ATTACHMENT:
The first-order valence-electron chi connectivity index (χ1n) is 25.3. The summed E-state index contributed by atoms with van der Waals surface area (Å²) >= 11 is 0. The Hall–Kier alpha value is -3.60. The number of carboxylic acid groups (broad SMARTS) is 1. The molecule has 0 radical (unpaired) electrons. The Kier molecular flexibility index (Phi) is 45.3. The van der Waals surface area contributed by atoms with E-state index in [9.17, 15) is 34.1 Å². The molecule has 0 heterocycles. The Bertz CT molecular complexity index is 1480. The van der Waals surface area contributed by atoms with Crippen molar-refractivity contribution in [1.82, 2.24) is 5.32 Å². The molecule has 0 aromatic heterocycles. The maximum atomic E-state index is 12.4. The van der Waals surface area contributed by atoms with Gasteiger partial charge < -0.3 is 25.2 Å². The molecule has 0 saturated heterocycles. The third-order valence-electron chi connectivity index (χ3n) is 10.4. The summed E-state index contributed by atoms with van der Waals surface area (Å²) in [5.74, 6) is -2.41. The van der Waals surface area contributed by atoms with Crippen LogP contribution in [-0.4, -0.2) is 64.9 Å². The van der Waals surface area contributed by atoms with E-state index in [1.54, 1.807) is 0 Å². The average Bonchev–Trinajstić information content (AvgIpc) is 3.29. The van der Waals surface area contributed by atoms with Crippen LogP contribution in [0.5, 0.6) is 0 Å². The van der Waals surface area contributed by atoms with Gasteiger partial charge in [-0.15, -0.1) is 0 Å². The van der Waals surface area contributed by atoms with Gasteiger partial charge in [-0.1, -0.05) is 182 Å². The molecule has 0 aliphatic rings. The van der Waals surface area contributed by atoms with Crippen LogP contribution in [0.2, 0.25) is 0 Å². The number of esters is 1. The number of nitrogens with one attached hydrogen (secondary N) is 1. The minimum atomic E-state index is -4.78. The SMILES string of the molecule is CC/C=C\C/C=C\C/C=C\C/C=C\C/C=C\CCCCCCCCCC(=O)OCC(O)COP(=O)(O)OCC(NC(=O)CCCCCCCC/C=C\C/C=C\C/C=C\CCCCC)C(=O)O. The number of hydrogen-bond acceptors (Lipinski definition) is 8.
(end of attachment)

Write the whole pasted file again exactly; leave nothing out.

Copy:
The first-order valence-electron chi connectivity index (χ1n) is 25.3. The summed E-state index contributed by atoms with van der Waals surface area (Å²) >= 11 is 0. The Hall–Kier alpha value is -3.60. The number of carboxylic acid groups (broad SMARTS) is 1. The molecule has 0 radical (unpaired) electrons. The Kier molecular flexibility index (Phi) is 45.3. The van der Waals surface area contributed by atoms with E-state index in [9.17, 15) is 34.1 Å². The molecule has 0 heterocycles. The Bertz CT molecular complexity index is 1480. The van der Waals surface area contributed by atoms with Crippen molar-refractivity contribution in [1.82, 2.24) is 5.32 Å². The molecule has 0 aromatic heterocycles. The maximum atomic E-state index is 12.4. The van der Waals surface area contributed by atoms with Gasteiger partial charge < -0.3 is 25.2 Å². The molecule has 0 saturated heterocycles. The third-order valence-electron chi connectivity index (χ3n) is 10.4. The summed E-state index contributed by atoms with van der Waals surface area (Å²) in [5.74, 6) is -2.41. The van der Waals surface area contributed by atoms with Crippen LogP contribution in [-0.4, -0.2) is 64.9 Å². The van der Waals surface area contributed by atoms with E-state index in [1.54, 1.807) is 0 Å². The average Bonchev–Trinajstić information content (AvgIpc) is 3.29. The van der Waals surface area contributed by atoms with Crippen LogP contribution in [0.5, 0.6) is 0 Å². The van der Waals surface area contributed by atoms with Gasteiger partial charge in [-0.15, -0.1) is 0 Å². The van der Waals surface area contributed by atoms with Gasteiger partial charge in [-0.1, -0.05) is 182 Å². The molecule has 0 aliphatic rings. The van der Waals surface area contributed by atoms with Crippen LogP contribution in [0.2, 0.25) is 0 Å². The number of esters is 1. The number of nitrogens with one attached hydrogen (secondary N) is 1. The minimum atomic E-state index is -4.78. The SMILES string of the molecule is CC/C=C\C/C=C\C/C=C\C/C=C\C/C=C\CCCCCCCCCC(=O)OCC(O)COP(=O)(O)OCC(NC(=O)CCCCCCCC/C=C\C/C=C\C/C=C\CCCCC)C(=O)O. The number of hydrogen-bond acceptors (Lipinski definition) is 8.